Either that, or all these stories–linked by plagues and Venice, in some ways; it was easy to imagine Prospero’s palace being on the Grand Canal–are linking and fusing together in my mind somehow; so perhaps the essay I am thinking about isn’t so far-fetched and out of touch with reality as perhaps I may have originally thought. I am going to spend some time today reading du Maurier’s “Death in Venice” pastiche, “Ganymede”, and I will let you know how that goes. I still don’t seem to be able to commit to a full-length novel, but I also do remember that I did read an awful lot in the aftermath of Katrina–in fact, I remember rereading All the President’s Men as well as a book about the criminal conduct of Nixon’s vice president, Spiro Agnew–and so am thinking I might be best off turning to my non-fiction reading. I am still reading Jason Berry’s City of a Million Dreams, and I am thinking about getting down my copy of Barbara Tuchman’s A Distant Mirror and rereading her chapters about the bubonic plague’s first, and most deadly, visits to Europe.

I made a post on Facebook yesterday, a little annoyed, about how the condos being built on my street two lots over is continuing despite the shelter-in-place order, essentially saying so glad the condo construction going on two lots over from my house is considered essential. Don’t get me wrong, I’m glad the guys are working and getting paid; these are scary times, particularly for those living paycheck to paycheck, and I certainly don’t begrudge anyone getting paid-, but I can’t help but think about their safety, and I also can’t help but wonder who in the hell is going to buy a condo in this economic climate? As of yesterday Louisiana had 1,795 confirmed cases and 65 deaths, most of them in Orleans Parish, but it’s spreading gradually to the outer parishes, who are even less equipped to deal with a pandemic than Orleans. Anyway, this led to an idea for a noir short story called “Condos For Sale or Rent”, and I actually scribbled down the opening to the story last night…and it also kind of made me think about, as is my wont, quarantine/pandemic fiction. I wonder what post-flood New Orleans fiction would be like; now I wonder about how this whole pandemic/quarantine event will impact not just crime fiction, but fiction in general.

And here I am, already thinking about a pandemic short story, and even last night, before switching on Sabrina (that’s how the Youtube wormhole started; I was thinking about Sabrina, and how she was originally a character on Archie–so I looked for the old show on Youtube, found the video for “Sugar Sugar”, which featured Sabrina working a kissing booth, and then I got sucked in), I was thinking about a Scotty book during the pandemic/quarantine. Obviously such a book cannot be written now–without knowing what’s going to happen with COVID-19, you cannot tell the entire story–but it’s not a bad idea to take notes and come up with thoughts about it.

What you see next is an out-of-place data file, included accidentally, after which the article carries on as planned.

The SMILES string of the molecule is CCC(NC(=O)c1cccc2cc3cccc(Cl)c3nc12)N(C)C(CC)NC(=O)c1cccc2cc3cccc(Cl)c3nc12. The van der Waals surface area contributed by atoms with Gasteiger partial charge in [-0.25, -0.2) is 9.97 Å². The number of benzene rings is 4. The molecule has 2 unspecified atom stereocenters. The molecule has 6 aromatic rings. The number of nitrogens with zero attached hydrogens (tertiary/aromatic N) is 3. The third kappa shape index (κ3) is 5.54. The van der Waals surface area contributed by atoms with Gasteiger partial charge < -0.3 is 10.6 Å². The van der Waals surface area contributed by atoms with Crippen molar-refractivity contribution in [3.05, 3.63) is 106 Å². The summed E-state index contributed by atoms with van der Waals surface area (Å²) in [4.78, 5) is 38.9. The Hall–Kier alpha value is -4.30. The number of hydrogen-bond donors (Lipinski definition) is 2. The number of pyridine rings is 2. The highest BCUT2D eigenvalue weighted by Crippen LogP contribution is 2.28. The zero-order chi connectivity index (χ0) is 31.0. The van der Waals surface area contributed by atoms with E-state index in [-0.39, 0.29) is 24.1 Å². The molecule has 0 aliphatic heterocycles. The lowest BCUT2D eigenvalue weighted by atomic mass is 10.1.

I also just remembered Katherine Anne Porter’s Pale Horse Pale Rider is set during the Spanish flu pandemic of 1918; perhaps I should read it again. Not a huge fan of Porter, either, to be honest; I read The Collected Stories of Katherine Anne Porter (I was looking for “Miss Brill,” not realizing at the time that was written by Katherine Mansfield rather than Porter) and was underwhelmed by them. Maybe I should give it another whirl? Maybe my tastes have matured and deepened enough by now for me to develop an appreciation for Porter. I should probably take another run at Hemingway–I only read The Old Man and the Sea and A Farewell to Arms, both of which were required for a lit class in high school and I hated them both–although Hemingway is precisely the kind of writer I’d hate if I knew in real life.

And on that note I am heading back into the spice mines. Have a lovely day, Constant Reader, and do whatever you need to in order to keep yourself safe and uninfected.

Chris-Mears

The Chair

I finished reading “Death in Venice” last night, and it occurs to me that I might have been better served rereading “The Masque of the Red Death,” actually. I’ve not read it since high school, and yet it is always there, somehow, in a corner of my mind. There have been several instances, for example, in my life where the story has come to me as the perfect analogy for whatever was going on or whatever situation I found myself in; and its underlying theme–there is no escape from death–is one I’ve always wanted to write about, but whether to do it in fiction or non-fiction form; that is, as ever, the question.

Don’t get me wrong, “Death in Venice” was perfectly fine, and I can see why it is so acclaimed. It didn’t really connect with me as much as I would have liked to engage with it, but Mann’s style is so formal and distant that the characters are kept from the reader as a sort of arm’s length; it’s a very distinct picture of a particular character and I got a very strong sense of who he is from it–but he isn’t someone who particularly interests me very much, nor is the strange obsession with the beautiful young Polish boy Tadzio–absolutely pure, of course, and entirely intellectual; nor sordid thoughts of lust or physical desire to be found on that particular beach on the Lido in Venice, interesting. The extraordinary passivity of the man as he is subconsciously aware that his inability to leave Venice because he must continue to look at, follow, and stalk this teenager will inevitably lead to his death was something I never really quite grasped or understood; perhaps, as ever, I am too stupid to understand the big underlying point of the story, with my low peasant tastes and faulty, not classically educated intellect. It was sort of a Lolita-esque type story, and I think my tastes are too honed to favor writers like du Maurier, Shirley Jackson, and Patricia Highsmith to not expect there to be some dark noir twist to it at the end, and to be disappointed to not find it there. (I also thought the whole part of him having his hair dyed and his face painted wasn’t really anything to do with trying to look younger or because Tadzio made him care about his appearance more, so much as it was like getting the corpse ready for the viewing; but your mileage, as always, might vary.)